This is the first instalment of a three-part series about fear. Over the next few weeks, I’m going to try to break fear down using the past, present, and future. I want to explore how fear affects our lives and what strategies we can use to cope with it. Also, which strategies suuuuuuuuuuck and are super unhelpful, because that’s important to know too. So enjoy! (Or don’t? I’m not going to tell you how to feel, but like, I hope you like it? Let me know your thoughts in the comments!)
Fear is a bitch.
It’s true! Fear is the worst.
I suspect that fear is the culprit behind the vast majority of the struggles people have with just about everything. Anger, sadness, embarrassment, resentment, judgement, ego, narcissism—you name it, I think fear is the root cause.
Fear has been and continues to be a big part of my own life, playing a starring role in the abuse I experienced and feeding into the mental health struggles I continue to have.
So I want to break fear down; I want to dissect it into parts and try to look at the different ways fear plays into my life and the lives of others. Today, I’m starting by looking at fear in the past. And also fear of the past, which I think is an important distinction.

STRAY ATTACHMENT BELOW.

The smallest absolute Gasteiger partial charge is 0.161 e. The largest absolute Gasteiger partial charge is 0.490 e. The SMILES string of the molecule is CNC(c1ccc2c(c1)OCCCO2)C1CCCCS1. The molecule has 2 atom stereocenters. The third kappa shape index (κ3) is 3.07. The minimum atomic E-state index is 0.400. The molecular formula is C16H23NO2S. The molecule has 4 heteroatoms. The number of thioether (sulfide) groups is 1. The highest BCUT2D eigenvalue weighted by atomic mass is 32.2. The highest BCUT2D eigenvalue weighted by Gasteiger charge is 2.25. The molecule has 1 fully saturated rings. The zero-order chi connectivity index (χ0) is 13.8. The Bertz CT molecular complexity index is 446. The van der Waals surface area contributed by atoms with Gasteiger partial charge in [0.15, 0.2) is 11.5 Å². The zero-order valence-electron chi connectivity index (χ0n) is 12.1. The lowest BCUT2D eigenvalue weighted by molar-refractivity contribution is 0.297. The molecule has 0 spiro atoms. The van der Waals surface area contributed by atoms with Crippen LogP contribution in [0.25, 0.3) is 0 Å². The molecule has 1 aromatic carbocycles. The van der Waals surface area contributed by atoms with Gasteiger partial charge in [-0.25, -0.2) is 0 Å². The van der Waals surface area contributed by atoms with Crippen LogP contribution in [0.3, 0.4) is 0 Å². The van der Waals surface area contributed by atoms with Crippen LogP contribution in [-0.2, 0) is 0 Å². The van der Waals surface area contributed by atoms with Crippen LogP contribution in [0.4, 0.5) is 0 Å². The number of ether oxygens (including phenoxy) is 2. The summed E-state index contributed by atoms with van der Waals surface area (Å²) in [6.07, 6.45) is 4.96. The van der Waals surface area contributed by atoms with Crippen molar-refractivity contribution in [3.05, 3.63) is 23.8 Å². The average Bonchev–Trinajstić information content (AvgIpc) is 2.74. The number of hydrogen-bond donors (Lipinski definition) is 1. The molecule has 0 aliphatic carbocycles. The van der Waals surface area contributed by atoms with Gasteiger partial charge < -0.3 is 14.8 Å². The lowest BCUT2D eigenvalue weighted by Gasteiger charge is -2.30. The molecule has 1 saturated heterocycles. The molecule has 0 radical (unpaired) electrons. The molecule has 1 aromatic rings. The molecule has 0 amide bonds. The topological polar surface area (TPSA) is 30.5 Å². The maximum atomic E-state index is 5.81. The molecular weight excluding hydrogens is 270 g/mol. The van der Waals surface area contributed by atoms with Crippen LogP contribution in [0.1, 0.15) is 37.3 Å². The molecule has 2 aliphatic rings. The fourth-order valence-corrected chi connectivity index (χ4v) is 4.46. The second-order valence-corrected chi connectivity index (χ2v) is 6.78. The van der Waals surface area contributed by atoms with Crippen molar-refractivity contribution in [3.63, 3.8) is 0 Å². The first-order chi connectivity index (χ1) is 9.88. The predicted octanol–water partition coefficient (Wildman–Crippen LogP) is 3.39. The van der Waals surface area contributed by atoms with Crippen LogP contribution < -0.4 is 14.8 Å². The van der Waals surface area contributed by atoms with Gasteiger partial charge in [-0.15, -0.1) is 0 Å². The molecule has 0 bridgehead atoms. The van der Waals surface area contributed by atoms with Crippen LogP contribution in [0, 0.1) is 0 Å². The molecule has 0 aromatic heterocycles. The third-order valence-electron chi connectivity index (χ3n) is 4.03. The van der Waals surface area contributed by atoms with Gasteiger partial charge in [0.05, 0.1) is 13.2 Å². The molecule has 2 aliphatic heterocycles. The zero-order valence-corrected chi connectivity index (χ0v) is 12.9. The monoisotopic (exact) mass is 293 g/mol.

Little bit of a story time:
I vividly remember moments of intense fear in my childhood. Moments like being three years old and waking up in the hospital post-tonsil removal surgery, likely drugged up, and completely terrified because I had no idea where I was, I was freezing cold, and I had no one with me.
I remember at age five, waking up from a nightmare where I imagined that my mother’s head fell off, which was a terrifying and visceral experience for me at that age!
I remember being ten and hiking in the mountains with my family on a trip to the west coast of Canada. I decided to walk atop the raised barrier guiding us along the path and protecting us from literally falling off the edge of a mountain. I tripped and fell, only to be caught in one of those slow-motion-like moments where it’s as if you can watch yourself in a weird, suspended reality but are actually helpless to stop whatever bad thing is happening. As a child, that fall seemed terrifying; I’m not sure if it actually was, but I do remember the intense relief I felt when a woman on the path below caught me and stopped my descent down the mountainside.
So clearly fear has been a companion for most of my life. I’m sure all of you could also think of fearful experiences from your childhood. These would be moments that stand out in your life, either reminding you to be grateful for your health or your loved ones, or leaving you with physical or emotional scars as a testament to the scary shit you went through.